Late that night, I fall in love with the town’s rock club Café Hendrix. I could almost imagine myself being on the Lower Eastside, except that the band showcased isn’t some fledgling New York underground newcomer. It is a four-month-old Assamese hard rock outfit that plays an intriguing version of Beatles’s ‘Come Together’ while I eat pork roast and sample the latest fad beer Simba, which, with its slogan ‘Roar for More’, has invaded all bars along the street, giving the older brands a run for the fun. The lager is potable if a bit fruity and not bitter enough for my taste, while the strong variety tastes like gunk that’s already been drunk and puked up by somebody else. This may explain why so many men openly irrigate walls, bushes and lamp posts along GS Road in full public view.

Nevertheless, the GS Road bars are civilised and welcoming. Even the seediest of the seedy, which I initially thought was called Slime of Lice (seeing the board again, in daylight, I understood it is Slice of Lime), has friendly staff and serves sublime smoked pork (₹220). With its rich smokiness, it’s the best pork I’ve tasted — though again, its fattiness makes me calculate potential cardiac hazards.

Another restaurant, which, like Khorikaa, is frequently mentioned when the discussion is about where to have the best food in town, is Mising Kitchen on Hengrabari Road, just off GS Road. It’s the most specialised mess in town, serving the cuisine of the half-a-million strong Mising tribe. Like most other local canteens, it is bright and furnished cafeteria style, and popular with youngsters who fill most of the tables when I step in at lunch.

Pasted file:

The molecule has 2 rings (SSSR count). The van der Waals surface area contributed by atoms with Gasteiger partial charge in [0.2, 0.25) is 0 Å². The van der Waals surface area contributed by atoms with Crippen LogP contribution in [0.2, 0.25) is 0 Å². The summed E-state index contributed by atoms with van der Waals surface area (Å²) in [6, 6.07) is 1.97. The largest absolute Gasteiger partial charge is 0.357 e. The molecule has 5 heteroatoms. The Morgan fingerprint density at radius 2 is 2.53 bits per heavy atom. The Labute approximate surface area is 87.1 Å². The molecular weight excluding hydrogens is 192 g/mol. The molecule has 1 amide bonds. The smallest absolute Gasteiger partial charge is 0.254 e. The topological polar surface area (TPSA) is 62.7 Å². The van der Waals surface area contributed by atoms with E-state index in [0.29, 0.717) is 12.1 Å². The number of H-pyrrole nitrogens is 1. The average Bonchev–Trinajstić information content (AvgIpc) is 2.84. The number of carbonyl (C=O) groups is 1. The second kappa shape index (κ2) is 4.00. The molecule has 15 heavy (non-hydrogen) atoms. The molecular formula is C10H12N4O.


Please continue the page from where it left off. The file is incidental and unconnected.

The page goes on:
The Mising being a largely riverside tribe of (according to Wikipedia) possibly northern Chinese riverine ancient origin, their menu tempts with a full page of fishy delicacies. Confused about what to order, especially as I see youngsters tuck into hearty mutton and pork thalis with gusto, I ultimately explore the Mising fish thali (₹380) which, apart from many kinds of dal and other vegetables, comes with three types of Brahmaputra fish: a catfish known as ari in a tangy (tenga) curry with sour elephant apple, a mashed fish dish or pitika, and a fish that seems to have been fried in a banana leaf.

While I cool my tongue with a simple dessert made of rice, words escape me as I try to describe to myself the concert of flavours I’ve encountered — the symphonic curries, the bluesy fried fish, the grungy chutneys, the rocking smoky pork. Returning to the initial question, about duplicate or original, I think Guwahati is without doubt an original Garden of Eden when it comes to local eating.


Zac O’Yeah is a part-time travel writer and part-time detective novelist. His recent books include the novel Tropical Detective and the travelogue A Walk Through Barygaza

Email: zacnet@email.com

Published on March 23, 2018